"Then I dug into written materials outside of the screenplay to learn about the man who took on a tyrant. I wanted to get at the psychological and the intellectual. I wanted to build him brick by brick."

Urbanski notes, "The script only spans specific weeks, yet Gary still wanted to read all about him, sponge up everything he could about Churchill."

Dr. Larry P. Arnn, a Churchill historian and biographer, recommended to Oldman what the actor took as "essential reading. Which was a help, because there have to be 1,000 books about him; you could spend years reading about the man!"

Urbanski comments, "Dr. Arnn and our historical advisor, Phil Reed, would review everything we submitted to them for accuracy. They would also visit the set whenever we asked."

Oldman reports, "I kept at it vocally, and looked at a wealth of documentary footage that revealed a 65-year-old man with so much energy and drive."

Churchill's esteemed career and achievements, including his heroics during the Boer War, are well-documented. But Oldman still found himself in awe as he tallied the man's accomplishments. He enumerates, "Over 50 years in government. 50 books written – he would later get the Nobel Prize for Literature. Decorated in four wars. 500 paintings, with 16 exhibitions at the Royal Academy."

"Had it not been for him, what would our world be like? There's no one to touch him. There's still no one like him."

Oldman felt that he had a handle on the man, yet the physical aspect still was giving him pause. He felt he could not do the role until he could "not only hear the man but feel him physically, the way he moves through space…and, I had to be able to look in the mirror and see him, or at least the spirit of him, looking back at me.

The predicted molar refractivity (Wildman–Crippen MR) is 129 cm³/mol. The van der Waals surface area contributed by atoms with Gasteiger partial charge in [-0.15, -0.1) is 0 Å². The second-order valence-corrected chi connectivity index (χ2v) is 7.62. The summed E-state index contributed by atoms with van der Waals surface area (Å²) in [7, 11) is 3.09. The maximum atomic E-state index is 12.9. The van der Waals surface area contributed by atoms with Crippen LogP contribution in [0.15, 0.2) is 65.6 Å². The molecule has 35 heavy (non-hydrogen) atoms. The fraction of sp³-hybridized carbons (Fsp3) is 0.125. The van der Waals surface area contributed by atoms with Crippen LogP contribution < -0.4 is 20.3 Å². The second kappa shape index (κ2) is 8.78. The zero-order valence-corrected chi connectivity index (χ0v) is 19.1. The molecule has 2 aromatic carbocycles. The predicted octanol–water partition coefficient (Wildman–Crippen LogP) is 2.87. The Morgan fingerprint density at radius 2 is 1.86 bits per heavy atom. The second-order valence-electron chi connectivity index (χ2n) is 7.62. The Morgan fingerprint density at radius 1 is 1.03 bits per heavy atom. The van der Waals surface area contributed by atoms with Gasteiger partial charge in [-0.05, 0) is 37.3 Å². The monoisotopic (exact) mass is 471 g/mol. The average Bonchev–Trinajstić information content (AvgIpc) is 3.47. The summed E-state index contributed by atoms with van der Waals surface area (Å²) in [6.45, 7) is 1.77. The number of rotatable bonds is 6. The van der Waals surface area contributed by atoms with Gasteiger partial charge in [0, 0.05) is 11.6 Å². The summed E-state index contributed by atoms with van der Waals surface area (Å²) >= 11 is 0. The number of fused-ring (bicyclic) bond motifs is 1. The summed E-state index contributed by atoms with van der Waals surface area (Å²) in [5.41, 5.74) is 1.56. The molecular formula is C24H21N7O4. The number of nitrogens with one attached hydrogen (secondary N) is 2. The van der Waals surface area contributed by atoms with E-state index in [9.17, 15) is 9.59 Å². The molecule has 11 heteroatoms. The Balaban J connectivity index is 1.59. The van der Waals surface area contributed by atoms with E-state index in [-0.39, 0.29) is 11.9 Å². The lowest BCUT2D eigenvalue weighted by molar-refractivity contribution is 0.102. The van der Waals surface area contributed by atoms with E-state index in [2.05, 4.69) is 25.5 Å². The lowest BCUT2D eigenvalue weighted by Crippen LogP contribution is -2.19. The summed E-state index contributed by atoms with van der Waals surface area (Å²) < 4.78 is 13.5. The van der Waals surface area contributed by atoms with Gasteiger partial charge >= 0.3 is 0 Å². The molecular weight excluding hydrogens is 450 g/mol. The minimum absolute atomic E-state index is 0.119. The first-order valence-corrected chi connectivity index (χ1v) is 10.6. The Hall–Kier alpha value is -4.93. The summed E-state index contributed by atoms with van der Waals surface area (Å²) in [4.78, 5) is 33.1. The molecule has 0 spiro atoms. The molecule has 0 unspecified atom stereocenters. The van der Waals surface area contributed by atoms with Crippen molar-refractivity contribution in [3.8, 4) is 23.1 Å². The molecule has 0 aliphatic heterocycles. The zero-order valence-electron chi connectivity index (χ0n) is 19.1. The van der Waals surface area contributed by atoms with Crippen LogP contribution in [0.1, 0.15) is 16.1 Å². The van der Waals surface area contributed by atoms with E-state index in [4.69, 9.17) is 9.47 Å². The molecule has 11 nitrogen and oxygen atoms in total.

"I felt that Kazuhiro Tsuji was the person – the only person – who could help me get there. In what Kazu does, he's like Picasso."

Acknowledged within the film industry as being in a class of his own when it comes to prosthetics, Tsuji had twice been nominated for Academy Award during his quarter-century as a special effects make-up artist. But he had retired from the film industry back in 2012 to devote himself to contemporary hyperrealist sculpture.

Oldman approached Tsuji personally. The artist remembers, "Gary told me, 'I will be in this film only if you will do it.' I debated it, but I could not say no to Gary. Unlike many, he understands and appreciates the make-up and prosthetics processes."

It was with no small amount of relief that the filmmaking team learned that Oldman had convinced Tsuji to participate and that he would take on the iconic role -- "jumping out of the airplane," as OIdman says.

Tsuji quickly assessed action items for his planning. He admits, "It was daunting, the idea of creating a likeness that everyone their own image of already. The hardest part was that their proportions and their head sizes are totally different. Gary has an oval head shape while Churchill had a more compressed, round face. Gary's eyes are close to each other, while Churchill's are totally opposite. I had to address these restrictions.

"But with the art of make-up, when you have an actor putting the soul into it, he can become the person that we intended to create."

The work on the prosthetics, make-up, and hair required creativity. Early on, everyone realized they needed to find "something that was a hybrid, like a cross-pollination," says Oldman. "It needed to be both Churchill and Gary; the face had to be something that I could work through and with."

It took six months of development and testing for them to achieve the right balance: fitting, sculpting, applying, adjusting, adding and taking away. The labor-intensive process evolved while McCarten continued revising the script and Wright continued his own research and convening key crew members.

Tsuji took casts of Oldman – life casts, full body casts, and head casts –"and we did five make-up tests until we found the design that would work. As a director, one has to have keen eyes, but Joe Wright has really keen eyes and he helped guide us."